T Nation

Mass Building & Athletic Performance

Ross Enamait has a new article and video demo on this topic. I thought I would share with T-Nation. The video is quite inspiring and worth a look.

Now THAT is training for a fighter!

Cool video-the guy is out of his mind as far as athletic ability, and he is right on with his experiment and ideas.

Glad to see my advice has paid off.

For a weight-class athlete, weight gain isn’t always the solution to one’s problem, but it sure can help sometimes.

It’s a weird situation for a fighter, be it a boxer, a wrestler, a Judo-ka, a BJJ competitor. You need to get more explosive, more powerful but at the same time you need the ability to go for 3x5 minute rounds or 12x3 minute rounds and so on at 100% intensity.

More strength=more muscle. Which means either a) you lose bodyfat which can hurt certain athletes in terms of cutting weight or b) you go up a weight class.

I dunno if this has anything to do with the original post, but it’s just my observations on the subject.

[quote]t3h_Squirr3l wrote:
For a weight-class athlete, weight gain isn’t always the solution to one’s problem, but it sure can help sometimes.

It’s a weird situation for a fighter, be it a boxer, a wrestler, a Judo-ka, a BJJ competitor. You need to get more explosive, more powerful but at the same time you need the ability to go for 3x5 minute rounds or 12x3 minute rounds and so on at 100% intensity.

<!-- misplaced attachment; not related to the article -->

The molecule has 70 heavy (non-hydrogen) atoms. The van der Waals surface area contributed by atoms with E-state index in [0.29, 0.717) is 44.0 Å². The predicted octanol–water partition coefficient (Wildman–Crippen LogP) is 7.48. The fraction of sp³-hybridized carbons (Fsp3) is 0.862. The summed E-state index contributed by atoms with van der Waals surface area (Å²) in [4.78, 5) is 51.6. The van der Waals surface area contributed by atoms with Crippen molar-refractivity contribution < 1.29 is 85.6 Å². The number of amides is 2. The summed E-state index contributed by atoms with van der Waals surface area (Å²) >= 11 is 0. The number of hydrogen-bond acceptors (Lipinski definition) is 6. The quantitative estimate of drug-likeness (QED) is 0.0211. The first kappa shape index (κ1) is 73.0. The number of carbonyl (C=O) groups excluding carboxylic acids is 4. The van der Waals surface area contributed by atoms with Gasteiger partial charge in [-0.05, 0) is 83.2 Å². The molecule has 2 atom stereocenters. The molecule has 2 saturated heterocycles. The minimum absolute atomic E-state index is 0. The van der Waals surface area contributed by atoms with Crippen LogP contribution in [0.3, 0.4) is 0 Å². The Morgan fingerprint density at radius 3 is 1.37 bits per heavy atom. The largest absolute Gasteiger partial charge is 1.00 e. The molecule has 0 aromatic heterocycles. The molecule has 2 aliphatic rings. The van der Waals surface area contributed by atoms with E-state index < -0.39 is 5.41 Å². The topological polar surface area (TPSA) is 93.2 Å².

More strength=more muscle. Which means either a) you lose bodyfat which can hurt certain athletes in terms of cutting weight or b) you go up a weight class.

I dunno if this has anything to do with the original post, but it’s just my observations on the subject.[/quote]

And your point is?

In addition a strength increase does not always come hand in had with a muscle increase.

[quote]t3h_Squirr3l wrote:
For a weight-class athlete, weight gain isn’t always the solution to one’s problem, but it sure can help sometimes.

It’s a weird situation for a fighter, be it a boxer, a wrestler, a Judo-ka, a BJJ competitor. You need to get more explosive, more powerful but at the same time you need the ability to go for 3x5 minute rounds or 12x3 minute rounds and so on at 100% intensity.

More strength=more muscle. Which means either a) you lose bodyfat which can hurt certain athletes in terms of cutting weight or b) you go up a weight class.

I dunno if this has anything to do with the original post, but it’s just my observations on the subject.[/quote]

It’s rare to see anyone in amateur level to professional sports who did some training that was worth a damn that has added a little muscle and it has hurt them.

If you measure the things that ross outlines… like if you need to stay in a weight class etc and your conditioning level doesn’t change then adding some size through the proper mechanisms can be a good thing.

That video is FUCKING AWESOME. Thanks for sharing it. This video gives everyone a little glimpse of our capabilities. I was seriously impressed.